Friday, October 23, 2015

Hurricane Patricia: Record Breaking Strength

The strongest hurricane of the 2015 season (by far!) and the most powerful tropical cyclone on record for the western hemisphere is moving towards the Mexican coast Friday afternoon. 

Hurricane Patricia became the most powerful tropical cyclone ever measured in the Western Hemisphere on Friday morning as its maximum sustained winds reached an unprecedented 200mph. The estimated minimum central pressure is 880mb, the lowest ever recorded within the National Hurricane Center's Area of Responsibility (which includes the Atlantic and the eastern North Pacific basins).

To compare, here's a list of the top 4 strongest hurricanes in the pacific:

Hurricane Name:YEARDate as a Category 5Hours in Cat. 5 StatusPeak Winds; Sustained
Lowest Pressure
Rick2009October 1824180
Celia2010June 2512160
Marie2014August 246160
Patricia2015October 2312200
In the Atlantic, Hurricane Wilma will now be considered the second most intense:
Hurricane Name:YEARDate as a Category 5Hours in Cat. 5 StatusPeak Winds; Sustained
Lowest Pressure
Wilma2005October 1918185

As of Friday morning, a Hurricane Warning was in effect from San Blas to Punta San Telmo, Mexico.

A hurricane warning means that preparations to protect life and property should be rushed to completion. Hurricane conditions are expected within the warning area. 

Hurricane Patricia approaches the cities of Manzanillo, Sayula, Guadalajara, Aguascalientes, Durango and Torreon within the next few days.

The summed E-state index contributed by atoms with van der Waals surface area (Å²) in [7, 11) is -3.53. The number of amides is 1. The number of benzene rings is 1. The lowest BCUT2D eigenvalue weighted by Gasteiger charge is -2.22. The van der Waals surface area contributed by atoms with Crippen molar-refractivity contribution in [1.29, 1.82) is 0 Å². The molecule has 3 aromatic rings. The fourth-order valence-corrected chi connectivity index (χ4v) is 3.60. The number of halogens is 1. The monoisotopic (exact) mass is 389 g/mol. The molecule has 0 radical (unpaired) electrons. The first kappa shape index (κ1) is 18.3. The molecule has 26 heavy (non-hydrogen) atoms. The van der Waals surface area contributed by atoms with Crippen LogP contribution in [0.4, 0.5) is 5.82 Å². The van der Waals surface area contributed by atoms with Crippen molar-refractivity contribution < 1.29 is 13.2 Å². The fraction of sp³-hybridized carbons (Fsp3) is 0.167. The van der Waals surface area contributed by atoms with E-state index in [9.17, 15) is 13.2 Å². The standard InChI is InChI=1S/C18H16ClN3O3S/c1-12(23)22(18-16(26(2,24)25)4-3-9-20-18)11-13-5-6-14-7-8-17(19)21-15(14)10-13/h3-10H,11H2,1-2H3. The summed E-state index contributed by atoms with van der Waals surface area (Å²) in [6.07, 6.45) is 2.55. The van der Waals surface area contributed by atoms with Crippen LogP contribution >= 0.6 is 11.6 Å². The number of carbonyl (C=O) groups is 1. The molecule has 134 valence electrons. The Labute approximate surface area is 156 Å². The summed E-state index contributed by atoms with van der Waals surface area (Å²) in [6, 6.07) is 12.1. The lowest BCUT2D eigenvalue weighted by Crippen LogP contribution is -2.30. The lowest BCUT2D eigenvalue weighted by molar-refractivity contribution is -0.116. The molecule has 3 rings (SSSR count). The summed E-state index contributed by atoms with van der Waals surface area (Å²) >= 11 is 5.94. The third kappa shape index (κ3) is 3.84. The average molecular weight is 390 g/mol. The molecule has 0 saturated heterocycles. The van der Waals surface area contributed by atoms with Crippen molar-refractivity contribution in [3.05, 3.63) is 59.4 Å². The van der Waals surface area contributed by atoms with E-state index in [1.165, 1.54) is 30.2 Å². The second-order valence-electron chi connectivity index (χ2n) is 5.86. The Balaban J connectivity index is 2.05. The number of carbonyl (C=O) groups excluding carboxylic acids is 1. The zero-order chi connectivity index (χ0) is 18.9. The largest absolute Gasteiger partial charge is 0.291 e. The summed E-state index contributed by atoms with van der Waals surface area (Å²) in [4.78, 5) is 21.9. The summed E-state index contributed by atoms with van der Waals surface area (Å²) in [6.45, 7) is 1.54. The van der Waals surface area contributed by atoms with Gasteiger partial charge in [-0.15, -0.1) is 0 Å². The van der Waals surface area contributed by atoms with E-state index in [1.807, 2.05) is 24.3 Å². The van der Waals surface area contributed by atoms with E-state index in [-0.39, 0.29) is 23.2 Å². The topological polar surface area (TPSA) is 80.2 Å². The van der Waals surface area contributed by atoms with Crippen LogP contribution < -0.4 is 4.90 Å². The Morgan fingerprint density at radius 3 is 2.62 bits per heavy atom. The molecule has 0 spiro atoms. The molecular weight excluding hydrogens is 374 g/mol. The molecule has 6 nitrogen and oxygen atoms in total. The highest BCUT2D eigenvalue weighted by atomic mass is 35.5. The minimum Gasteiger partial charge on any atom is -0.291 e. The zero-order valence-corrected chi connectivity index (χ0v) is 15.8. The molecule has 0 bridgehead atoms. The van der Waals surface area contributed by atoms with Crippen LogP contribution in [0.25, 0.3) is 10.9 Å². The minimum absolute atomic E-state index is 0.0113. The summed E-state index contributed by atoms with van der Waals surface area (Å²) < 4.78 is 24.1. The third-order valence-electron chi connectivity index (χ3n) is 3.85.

Expected to make landfall today, Hurricane Patricia packs sustained winds in excess of 200mph.

Mexico's pacific coast is expected to be leveled with very little left behind after the storm makes landfall Friday evening. Western Mexico's rocky terrain near the coast may help to diminish the storm's relative strength over the next 36 hours, but landfall is expected to be catastrophic

Hurricane force winds extend outward from the center of the storm 30 miles in any direction. 
Tropical Storm force winds extend outward up to 175miles. 

Patricia is expected to produce total rainfall accumulations of 8 to 12 inches, with isolated maximum amounts of 20 inches by Saturday evening. These rains could produce life-threatening flash floods and mud slides. An extremely dangerous storm surge is expected to produce significant coastal flooding near and to the right of where the center makes landfall.  Near the coast, the surge will be accompanied by large and destructive waves.

Thursday, October 22, 2015

Autumn Colors

Photo Credit: Kenneth May
Varying online sites will tell you that someone somewhere prefers this season over that when polled. While each season holds a dear place in every meteorologists' heart, out of the four distinct seasons of the year, autumn is my unequivocal favorite.

Even those who aren't a fan of the dwindling summer warmth and looming winter weather would say that the fall foliage is one of the best parts of the season.

While it's not an exact science, predicting the fall colors can be approached from a scientific angle. 

Bright green leaves seen on the trees in summer-time project that classic color from the tree's concentration of chlorophyll. According to ODNR Forester Casey Burdick, chlorophyll helps to produce sugars that feed the trees.

Photo Credit: Kelly Smith Dicks
Into the fall season, as days get shorter and cooler, chlorophyll breaks down and excess sugars get trapped in the leaves. As the feeding process slows, the green color fades.